This was it, my crowning moment of glory, the most important day of my life thus far. Time seemed to slow down as we moved through the crowd and I passed by my parents, offering a little smile. My father looked slightly less stern and maybe a little proud, or was it prideful? My mother smiled a smile that didn’t reach her eyes. Her thoughts seemed elsewhere, and when I tried to follow them, I felt as if I were falling into a deep whirlpool. Methrammar gently tugged on my arm, as I had forgotten myself.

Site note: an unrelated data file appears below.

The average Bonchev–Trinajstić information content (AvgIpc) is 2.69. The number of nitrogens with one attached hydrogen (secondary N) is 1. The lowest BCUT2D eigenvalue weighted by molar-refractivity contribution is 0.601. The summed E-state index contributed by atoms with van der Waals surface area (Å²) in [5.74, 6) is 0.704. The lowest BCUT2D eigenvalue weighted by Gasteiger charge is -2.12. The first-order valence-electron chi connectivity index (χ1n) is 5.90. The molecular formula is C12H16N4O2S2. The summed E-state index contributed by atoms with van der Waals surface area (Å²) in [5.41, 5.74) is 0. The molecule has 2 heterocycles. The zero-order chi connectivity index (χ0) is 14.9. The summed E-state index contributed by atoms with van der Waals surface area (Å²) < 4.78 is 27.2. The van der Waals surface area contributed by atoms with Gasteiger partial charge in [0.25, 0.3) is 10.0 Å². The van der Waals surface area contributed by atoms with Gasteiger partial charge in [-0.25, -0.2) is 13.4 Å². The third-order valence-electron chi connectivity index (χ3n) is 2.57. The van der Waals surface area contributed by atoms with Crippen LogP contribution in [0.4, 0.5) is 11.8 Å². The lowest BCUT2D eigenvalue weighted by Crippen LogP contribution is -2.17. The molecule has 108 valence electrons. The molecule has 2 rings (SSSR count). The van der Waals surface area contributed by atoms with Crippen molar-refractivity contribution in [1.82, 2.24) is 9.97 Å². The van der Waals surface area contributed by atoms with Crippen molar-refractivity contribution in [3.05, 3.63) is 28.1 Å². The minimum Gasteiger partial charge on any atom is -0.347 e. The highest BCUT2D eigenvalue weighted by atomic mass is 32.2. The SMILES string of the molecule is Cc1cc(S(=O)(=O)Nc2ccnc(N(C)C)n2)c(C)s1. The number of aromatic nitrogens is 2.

And with a flourish of horns and drums, as Methrammar and I were about to take the stage, a sight I was quite unprepared for confronted us. First, I almost fell over when, with a snap, all my pleasure centers fired at once. Normally, I would see that as good, but at the time, it could only mean one thing: the wards were down. Then, I had to remind myself that I had not sampled Kamala's hallucinogenic wares because my eyes and ears told me that a horde of trolls were off in the distance, about a mile away and getting closer. Methrammar quickly ran off to join the Knights in Silver in repelling the monsters but not before telling me to get somewhere safe. I turned and saw my parents; my father standing ramrod straight, holding my restless mother’s arm like an anchor. I ran to them, but was repelled by some sort of force field that my father must have cast. “Why aren’t you helping?” My father responded curtly, “My days of getting involved in the affairs of others are over.” He turned to my mother with a stern look. “And so are hers.”